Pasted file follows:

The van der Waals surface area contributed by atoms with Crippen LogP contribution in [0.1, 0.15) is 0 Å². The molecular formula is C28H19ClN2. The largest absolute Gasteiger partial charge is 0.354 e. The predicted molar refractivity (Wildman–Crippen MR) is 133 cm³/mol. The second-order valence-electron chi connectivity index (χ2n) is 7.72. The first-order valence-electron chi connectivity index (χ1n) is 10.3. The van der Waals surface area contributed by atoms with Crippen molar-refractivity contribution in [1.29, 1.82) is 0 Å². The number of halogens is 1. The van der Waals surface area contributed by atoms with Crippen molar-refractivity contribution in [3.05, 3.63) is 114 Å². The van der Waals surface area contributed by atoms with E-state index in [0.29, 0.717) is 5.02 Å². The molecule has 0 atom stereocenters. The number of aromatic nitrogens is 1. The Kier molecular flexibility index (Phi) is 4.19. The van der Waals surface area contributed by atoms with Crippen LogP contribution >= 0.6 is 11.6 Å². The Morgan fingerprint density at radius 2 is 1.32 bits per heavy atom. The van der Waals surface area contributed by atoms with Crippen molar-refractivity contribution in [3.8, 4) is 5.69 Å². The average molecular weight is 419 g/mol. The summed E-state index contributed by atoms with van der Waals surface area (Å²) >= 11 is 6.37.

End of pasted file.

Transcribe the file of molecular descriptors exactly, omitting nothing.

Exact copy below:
The van der Waals surface area contributed by atoms with Crippen LogP contribution in [0.1, 0.15) is 0 Å². The molecular formula is C28H19ClN2. The largest absolute Gasteiger partial charge is 0.354 e. The predicted molar refractivity (Wildman–Crippen MR) is 133 cm³/mol. The second-order valence-electron chi connectivity index (χ2n) is 7.72. The first-order valence-electron chi connectivity index (χ1n) is 10.3. The van der Waals surface area contributed by atoms with Crippen molar-refractivity contribution in [1.29, 1.82) is 0 Å². The number of halogens is 1. The van der Waals surface area contributed by atoms with Crippen molar-refractivity contribution in [3.05, 3.63) is 114 Å². The van der Waals surface area contributed by atoms with E-state index in [0.29, 0.717) is 5.02 Å². The molecule has 0 atom stereocenters. The number of aromatic nitrogens is 1. The Kier molecular flexibility index (Phi) is 4.19. The van der Waals surface area contributed by atoms with Crippen LogP contribution >= 0.6 is 11.6 Å². The Morgan fingerprint density at radius 2 is 1.32 bits per heavy atom. The van der Waals surface area contributed by atoms with Crippen molar-refractivity contribution in [3.8, 4) is 5.69 Å². The average molecular weight is 419 g/mol. The summed E-state index contributed by atoms with van der Waals surface area (Å²) >= 11 is 6.37.